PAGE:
It's hard to watch the final moments of a man's life. Even harder when you realise you're watching through his own eyes.
The helmet camera worn by US Staff Sergeant Jeremiah W. Johnson, showed a soldier cut off from support and overwhelmed by militants.
You see him returning fire bravely with his three mates who also fell; before falling himself, bleeding out into the red Saharan dirt.
You also see the triumphant militants from Islamic State of the Greater Sahara. The ISGS soldiers tower over the fallen warrior, taking his last breaths. And you wonder what his last thoughts might have been.
Johnson and his small team of US special operators known as 'Green Berets', were ambushed on October 4, 2017, as they were returning from a mission to secure the small village of Tongo Tongo, in Niger, south of the Mali border.
Alongside Johnson and the three other US soldiers who were gunned down, five Nigerien soldiers also perished. The militants stripped the fallen soldiers and seized the helmet camera footage for exploitation.
On 4 March of this year, Islamic State released the footage onto social media, complete with jihadi music and fake screams.
Six months after the gun fight, Islamic State pressed the strategic advantage with widespread internet and media coverage of their tactical victory in Niger.
Technology has networked the world in a way that poses big challenges for policymakers. Cyberspace is a new battleground. Social media and encrypted communications have shifted the advantage to those who would do us harm.
Relatively small gunfights on the other side of the globe can do serious damage to Western governments and national prestige. Consider the 2012 attack on the US diplomatic complex in Benghazi, Libya, and the way that it was used against the US to damage its standing in North Africa and the Middle East.
Social media also enables terrorists to recruit and build networks. Islamic State has been extremely effective in their use of social media to spread propaganda and rally foreign fighters from around the world to join the caliphate, as they did in Iraq and Syria in 2014.
More than 100 Australians have joined to fight with Islamic State.
Islamic State and its affiliates may have lost a foothold in the Levant, but they continue to mobilise and inspire a global insurgency against Western democratic countries. The Bourke Street attack in Melbourne only weeks ago is just one example. The threat to Australia is ongoing.
Not only do terrorists seek to leverage social media for their messaging, but they also use encrypted communications to plot and plan attacks against us.
Encryption allows these criminals to 'go dark' and evade detection from Australian law enforcement and intelligence agencies.
We are at an increasing disadvantage in our fight against terrorists, spies, drug traffickers and paedophiles because our laws have not kept pace with technological change.
In fact, this the greatest challenge facing those charged with protecting the Australian people. We are fighting terrorists with our hands tied behind our backs.
This week, the Director-General of Australian Security Intelligence Organisation, Duncan Lewis, and the Australian Federal Police Commissioner, Andrew Colvin, gave evidence to the Parliamentary Joint Committee on Intelligence and Security that encryption is making our security and police operationally less effective.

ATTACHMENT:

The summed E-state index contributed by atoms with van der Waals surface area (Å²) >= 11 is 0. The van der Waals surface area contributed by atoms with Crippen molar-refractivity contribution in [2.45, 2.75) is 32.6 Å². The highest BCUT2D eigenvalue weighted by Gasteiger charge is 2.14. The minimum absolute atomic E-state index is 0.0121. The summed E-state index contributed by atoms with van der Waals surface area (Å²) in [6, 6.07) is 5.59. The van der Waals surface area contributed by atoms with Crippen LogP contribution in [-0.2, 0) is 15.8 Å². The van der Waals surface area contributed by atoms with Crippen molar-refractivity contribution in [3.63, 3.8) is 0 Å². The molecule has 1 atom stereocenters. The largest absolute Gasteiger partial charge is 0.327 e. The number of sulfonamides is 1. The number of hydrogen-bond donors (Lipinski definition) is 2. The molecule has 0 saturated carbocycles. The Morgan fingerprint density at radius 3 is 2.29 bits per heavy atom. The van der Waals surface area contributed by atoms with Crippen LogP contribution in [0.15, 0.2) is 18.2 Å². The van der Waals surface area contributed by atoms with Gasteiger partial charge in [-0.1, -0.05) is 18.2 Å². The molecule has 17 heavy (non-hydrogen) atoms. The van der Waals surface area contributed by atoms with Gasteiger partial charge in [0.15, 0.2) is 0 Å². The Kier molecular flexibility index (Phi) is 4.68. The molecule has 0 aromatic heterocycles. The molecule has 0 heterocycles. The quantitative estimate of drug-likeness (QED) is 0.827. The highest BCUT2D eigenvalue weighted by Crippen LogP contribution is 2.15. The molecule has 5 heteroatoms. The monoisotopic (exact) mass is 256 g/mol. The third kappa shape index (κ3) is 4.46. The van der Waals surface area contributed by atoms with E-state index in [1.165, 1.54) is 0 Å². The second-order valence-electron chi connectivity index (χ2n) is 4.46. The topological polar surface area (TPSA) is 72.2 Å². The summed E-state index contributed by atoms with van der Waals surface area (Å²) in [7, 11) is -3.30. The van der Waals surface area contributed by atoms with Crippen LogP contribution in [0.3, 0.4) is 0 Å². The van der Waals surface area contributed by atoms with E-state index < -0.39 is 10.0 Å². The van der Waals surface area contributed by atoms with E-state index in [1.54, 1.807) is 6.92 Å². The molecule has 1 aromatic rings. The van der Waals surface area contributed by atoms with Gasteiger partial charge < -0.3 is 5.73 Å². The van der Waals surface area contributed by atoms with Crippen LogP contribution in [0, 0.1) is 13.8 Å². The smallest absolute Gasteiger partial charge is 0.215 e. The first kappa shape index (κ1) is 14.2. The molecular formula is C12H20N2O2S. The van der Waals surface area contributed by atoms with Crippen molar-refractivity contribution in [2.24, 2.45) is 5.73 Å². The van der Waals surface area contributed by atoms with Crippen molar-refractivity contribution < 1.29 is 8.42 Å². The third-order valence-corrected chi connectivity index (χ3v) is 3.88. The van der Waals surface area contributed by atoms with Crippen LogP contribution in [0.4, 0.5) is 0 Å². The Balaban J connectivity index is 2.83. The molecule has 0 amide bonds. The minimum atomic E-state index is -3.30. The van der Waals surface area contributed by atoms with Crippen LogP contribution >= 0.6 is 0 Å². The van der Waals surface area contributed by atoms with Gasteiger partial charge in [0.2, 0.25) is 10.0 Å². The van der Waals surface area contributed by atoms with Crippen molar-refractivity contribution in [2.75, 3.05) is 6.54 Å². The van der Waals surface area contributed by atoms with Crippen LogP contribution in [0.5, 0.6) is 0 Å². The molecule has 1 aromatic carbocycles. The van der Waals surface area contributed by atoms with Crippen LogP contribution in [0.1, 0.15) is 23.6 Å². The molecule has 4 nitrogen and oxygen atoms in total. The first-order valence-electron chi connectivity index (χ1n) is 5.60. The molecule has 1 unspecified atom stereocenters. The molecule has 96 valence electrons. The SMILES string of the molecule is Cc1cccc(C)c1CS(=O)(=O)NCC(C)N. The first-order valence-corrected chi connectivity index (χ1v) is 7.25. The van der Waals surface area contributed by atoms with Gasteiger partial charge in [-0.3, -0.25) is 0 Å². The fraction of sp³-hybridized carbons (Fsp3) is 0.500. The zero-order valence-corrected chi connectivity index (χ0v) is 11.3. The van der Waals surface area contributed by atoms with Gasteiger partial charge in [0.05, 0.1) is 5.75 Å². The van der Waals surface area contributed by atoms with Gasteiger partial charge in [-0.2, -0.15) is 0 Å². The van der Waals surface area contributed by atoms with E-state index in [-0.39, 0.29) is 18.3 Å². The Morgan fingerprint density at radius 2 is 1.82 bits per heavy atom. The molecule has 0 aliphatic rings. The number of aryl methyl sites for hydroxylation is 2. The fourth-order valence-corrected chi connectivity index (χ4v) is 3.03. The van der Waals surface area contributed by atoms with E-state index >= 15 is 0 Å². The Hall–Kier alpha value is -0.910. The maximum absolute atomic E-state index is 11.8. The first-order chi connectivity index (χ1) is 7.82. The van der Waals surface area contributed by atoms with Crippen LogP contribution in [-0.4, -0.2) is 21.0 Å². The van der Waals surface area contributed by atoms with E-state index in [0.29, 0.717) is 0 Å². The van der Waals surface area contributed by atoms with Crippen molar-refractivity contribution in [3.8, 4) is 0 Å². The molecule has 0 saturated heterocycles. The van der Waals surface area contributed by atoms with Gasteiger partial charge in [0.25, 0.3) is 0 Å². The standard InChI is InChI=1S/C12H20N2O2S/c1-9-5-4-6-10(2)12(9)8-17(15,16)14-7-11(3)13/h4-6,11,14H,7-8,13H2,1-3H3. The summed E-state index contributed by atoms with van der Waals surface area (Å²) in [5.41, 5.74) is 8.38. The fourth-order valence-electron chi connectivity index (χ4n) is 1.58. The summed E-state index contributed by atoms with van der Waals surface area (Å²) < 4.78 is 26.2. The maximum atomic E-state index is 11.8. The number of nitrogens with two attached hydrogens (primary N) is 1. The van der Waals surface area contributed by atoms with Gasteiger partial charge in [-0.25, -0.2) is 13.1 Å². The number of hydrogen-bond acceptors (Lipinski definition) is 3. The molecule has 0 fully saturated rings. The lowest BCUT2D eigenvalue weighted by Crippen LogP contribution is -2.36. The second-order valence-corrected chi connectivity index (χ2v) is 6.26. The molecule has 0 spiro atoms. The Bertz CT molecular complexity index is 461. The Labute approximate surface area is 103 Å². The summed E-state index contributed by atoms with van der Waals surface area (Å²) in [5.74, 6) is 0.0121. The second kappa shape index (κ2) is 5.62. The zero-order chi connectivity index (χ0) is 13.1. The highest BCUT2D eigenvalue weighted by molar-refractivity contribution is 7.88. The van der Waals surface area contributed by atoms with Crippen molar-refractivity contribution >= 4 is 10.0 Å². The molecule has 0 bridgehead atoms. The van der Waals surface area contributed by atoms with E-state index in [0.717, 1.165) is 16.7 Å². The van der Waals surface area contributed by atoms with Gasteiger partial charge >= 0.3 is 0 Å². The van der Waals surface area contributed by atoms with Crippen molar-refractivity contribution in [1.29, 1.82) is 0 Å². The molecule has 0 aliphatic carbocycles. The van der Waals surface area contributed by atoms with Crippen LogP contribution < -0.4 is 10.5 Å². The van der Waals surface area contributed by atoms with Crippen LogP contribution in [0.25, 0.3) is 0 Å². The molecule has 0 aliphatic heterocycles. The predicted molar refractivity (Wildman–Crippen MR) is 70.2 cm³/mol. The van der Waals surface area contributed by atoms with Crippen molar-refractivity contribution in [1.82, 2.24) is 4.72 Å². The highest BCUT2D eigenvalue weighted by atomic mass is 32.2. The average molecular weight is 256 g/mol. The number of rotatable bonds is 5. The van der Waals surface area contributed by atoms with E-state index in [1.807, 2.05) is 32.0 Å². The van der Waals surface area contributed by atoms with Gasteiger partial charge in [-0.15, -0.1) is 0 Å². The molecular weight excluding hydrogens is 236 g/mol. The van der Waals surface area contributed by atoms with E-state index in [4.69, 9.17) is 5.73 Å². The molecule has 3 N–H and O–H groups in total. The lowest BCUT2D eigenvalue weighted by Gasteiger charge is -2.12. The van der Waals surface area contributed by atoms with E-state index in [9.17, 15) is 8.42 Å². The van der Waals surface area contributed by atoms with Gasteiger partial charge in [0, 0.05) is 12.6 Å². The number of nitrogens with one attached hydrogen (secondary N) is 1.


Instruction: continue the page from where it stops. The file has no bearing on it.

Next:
Lewis told us that plainly that encryption "has degraded our ability to identify terrorist activity".
This trend will only continue.
ASIO and the AFP predict that all lawfully intercepted messages are likely to be encrypted by 2020. The terrorists will go dark and it will be very difficult to stop their planning.
The Committee also had four hours of Top Secret briefings, which have left me with no doubt that there is a real and present threat to the Australian people.
That is why the Morrison government is urgently seeking passage of the Assistance and Access Bill.
It introduces a framework that gets industry and our security agencies working together to disrupt terrorist activity.
It also enables our security agencies to compel our communications providers to assist them in providing access to terrorist communications, without compromising the privacy of law-abiding Australians.
The Bill does not allow our security agencies to decrypt the messages of innocent Australians, nor does it allow the building of backdoors into encrypted communications. It isn't interested in harvesting mass data on Australian citizens, as some have falsely claimed.
This Bill applies a surgical approach to a critical problem. The simple reality is that we can't have terrorists, spies, drug traffickers and paedophiles operating outside the law in an ungoverned environment online.
Who else can keep Australians safe?
Will the big tech companies take responsibility for detecting threats and policing terrorism? Of course not. Silicon Valley's first loyalty is to profit, not Australian sovereignty and security.
Protecting Australians is the job of democratically elected, accountable governments. The Bill is before the Intelligence and Security committee now.
Liberal members are working very closely with Labor on a bipartisan basis. We all want the best laws for Australia, that enable our security people to protect us, with appropriate safeguards.
In a war where our enemies want to weaponise the internet, we must give Australian intelligence agencies the tools they need to fight back.
Originally Published in the Daily Telegraph.